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Thread: BF increase different from different percentages?

  1. #1
    Rory Parker Behemoth's Avatar
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    BF increase different from different percentages?

    Say I cut down to 10% BF, then I do a bulk of say 4000 calories with a 40/40/20 ratio. After 6 months I reach 15.3% BF.

    NOW, say I had cut down to 6% BF, and I did the exact same bulk for the same duration. Would my bodyfat be at 11.3%?

  2. #2
    Senior Member Don Birnam's Avatar
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    It would be greater than 11.3%. When cutting from 10% BF to 6% BF you lose some quantity of fat... let's call that amount 'x'. x is the difference between 10% and 6% at your present weight.

    Then you bulk. You are now a great deal heavier and x will not represent as much bodyfat percentage-wise. So to answer your question your BF would not be 11.3%... it would be some amount higher, maybe between 12% and 13%.

  3. #3
    Senior Member GhettoSmurf's Avatar
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    one more ? about the topic. if you have a higher BF%, is it harder to gain more BF% then someone with a lower BF%?
    "Eat until it hurts dammit! Then eat more. Youll get used to it. I think its like sex for a chick. Sure it hurts the first time, but after a couple rides it just goes in like a glove." -clvmike19

    "... chicks are like smarties. They're different colors but each share the same deliciousness. Its just a matter of deciding if you'll save the red ones for last or eat a bunch of different ones in the same handful." -wibble

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    Rory Parker Behemoth's Avatar
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    Originally posted by GhettoSmurf
    one more ? about the topic. if you have a higher BF%, is it harder to gain more BF% then someone with a lower BF%?
    haha that is my question, just phrased different.

    I'd be interested to hear other people opinions or knowledge on this subject also.

  5. #5
    One crazy MOFO/Mail man
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    BF% just do the math... As you gain mass it takes more fat gained to raise your BF%
    170lb 1%=1.7lbs while at 220lb 1% = 2.2 lbs Not a big difference but a difference none the less.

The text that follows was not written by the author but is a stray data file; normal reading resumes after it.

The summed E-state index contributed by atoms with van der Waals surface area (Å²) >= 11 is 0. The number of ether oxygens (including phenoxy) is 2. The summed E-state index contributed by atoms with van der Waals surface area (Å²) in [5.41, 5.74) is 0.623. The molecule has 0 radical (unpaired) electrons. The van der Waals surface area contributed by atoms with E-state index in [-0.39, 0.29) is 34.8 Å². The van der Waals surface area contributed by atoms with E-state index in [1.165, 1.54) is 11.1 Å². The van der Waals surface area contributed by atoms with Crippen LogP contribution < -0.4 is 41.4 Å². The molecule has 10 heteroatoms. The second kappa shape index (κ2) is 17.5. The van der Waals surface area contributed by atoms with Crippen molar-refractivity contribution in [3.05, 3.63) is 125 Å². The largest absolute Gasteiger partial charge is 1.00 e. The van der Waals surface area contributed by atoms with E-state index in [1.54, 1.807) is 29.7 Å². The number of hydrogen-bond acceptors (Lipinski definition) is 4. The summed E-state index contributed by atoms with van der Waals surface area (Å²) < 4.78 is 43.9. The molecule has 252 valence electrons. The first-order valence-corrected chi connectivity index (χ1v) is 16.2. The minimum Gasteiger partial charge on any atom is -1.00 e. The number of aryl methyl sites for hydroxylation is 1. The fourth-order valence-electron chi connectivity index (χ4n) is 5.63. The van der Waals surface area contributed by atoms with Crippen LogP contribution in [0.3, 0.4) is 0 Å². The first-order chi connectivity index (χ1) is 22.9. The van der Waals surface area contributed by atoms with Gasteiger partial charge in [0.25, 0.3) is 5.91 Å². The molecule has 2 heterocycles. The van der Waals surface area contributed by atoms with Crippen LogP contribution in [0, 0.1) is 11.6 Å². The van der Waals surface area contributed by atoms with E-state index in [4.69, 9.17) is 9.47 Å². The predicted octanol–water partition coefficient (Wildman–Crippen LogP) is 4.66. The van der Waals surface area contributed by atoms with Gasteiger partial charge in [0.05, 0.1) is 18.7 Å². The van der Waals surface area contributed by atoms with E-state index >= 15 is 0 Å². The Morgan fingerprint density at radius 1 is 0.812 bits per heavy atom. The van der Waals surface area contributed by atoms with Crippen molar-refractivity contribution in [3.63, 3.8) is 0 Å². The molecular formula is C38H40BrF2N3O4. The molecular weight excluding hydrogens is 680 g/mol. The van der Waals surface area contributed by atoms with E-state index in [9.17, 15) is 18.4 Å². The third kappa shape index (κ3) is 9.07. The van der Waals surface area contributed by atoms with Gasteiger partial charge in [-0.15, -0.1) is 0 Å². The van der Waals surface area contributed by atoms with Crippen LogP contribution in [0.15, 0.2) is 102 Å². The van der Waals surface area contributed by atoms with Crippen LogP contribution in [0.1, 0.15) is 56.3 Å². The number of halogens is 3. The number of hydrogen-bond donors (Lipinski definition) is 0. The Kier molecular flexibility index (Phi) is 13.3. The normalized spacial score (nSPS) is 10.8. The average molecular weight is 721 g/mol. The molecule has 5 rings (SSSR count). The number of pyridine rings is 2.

w00t

  6. #6
    One crazy MOFO/Mail man
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    The results are independant of your current BF% levels
    w00t

  7. #7
    Rory Parker Behemoth's Avatar
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    Ohhhhhhh ok, I understand it now. I guess my question should have been asked differently then...

    Say I bulk from 6% for 8 months and gain 12.7lbs of fat.

    NOW, assuming I did the exact same bulk for the same duration, but from 12% instead of 6%... Would I gain 12.7lbs of fat?
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  8. #8
    Ash "Money" Hegde Y2A's Avatar
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    I think you would gain less fat, because at 6% you have more lean tissue which burns more calories. Even though they say "15 x bodyweight to bulk" (or whatever number you want to use), lbm burns more calories than fat, so you would be gaining less fat on a bulk from 6% if you eat and exercise the same.
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  9. #9
    Rory Parker Behemoth's Avatar
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    hmm, makes sense.

    Anybody else wanna contribute?
    accuflex - LOLZZZZ!!!11one1!! SOEM PPL WORK THRE ARMZ!!!!11!! LETS KILL THEM111

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  10. #10
    Senior Member aka23's Avatar
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    Originally posted by Behemoth
    Ohhhhhhh ok, I understand it now. I guess my question should have been asked differently then...

    Say I bulk from 6% for 8 months and gain 12.7lbs of fat.

    NOW, assuming I did the exact same bulk for the same duration, but from 12% instead of 6%... Would I gain 12.7lbs of fat?
    There are many variables that make it difficult to predict how much fat you would gain.

    1. Your body favors a certain 'normal' BF range. If you are well above this range, then it will likely be easy to lose fat. You may even be able to lose fat while gaining muscle. If you are well below this range (6%), then you are likely to gain BF easily. This would make it easier to gain fat in the 6% bulk.

    2. If the bulks were done sequentially and you started out with more muscle in the second bulk, then you may have more trouble gaining muscle in the second bulk. Inexeperienced weightlifters often gain muscle easily. At a certain point, it becomes increasingly difficult to gain muscle. Training styles might need to be modified, etc. If you are gaining weight at the same rate and are gaining less muscle, then you are probably gaining more fat.

    3. If you had more muscle during one of the bulks, then you would likely have a higher metabolism and need to eat more to gain weight. If you ate the same amount of calories, then you would likely gain weight at a slower rate, which often results in less BF gain. I would recommend eating such that you are gaining rate at your desired rate, regardless of the calories.
    Last edited by aka23; 06-16-2003 at 05:57 PM.

  11. #11
    Journalist galileo's Avatar
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    Why don't you just use my handy dandy body composition calculator: http://www.hollowmedia.com/bodycomp04.zip

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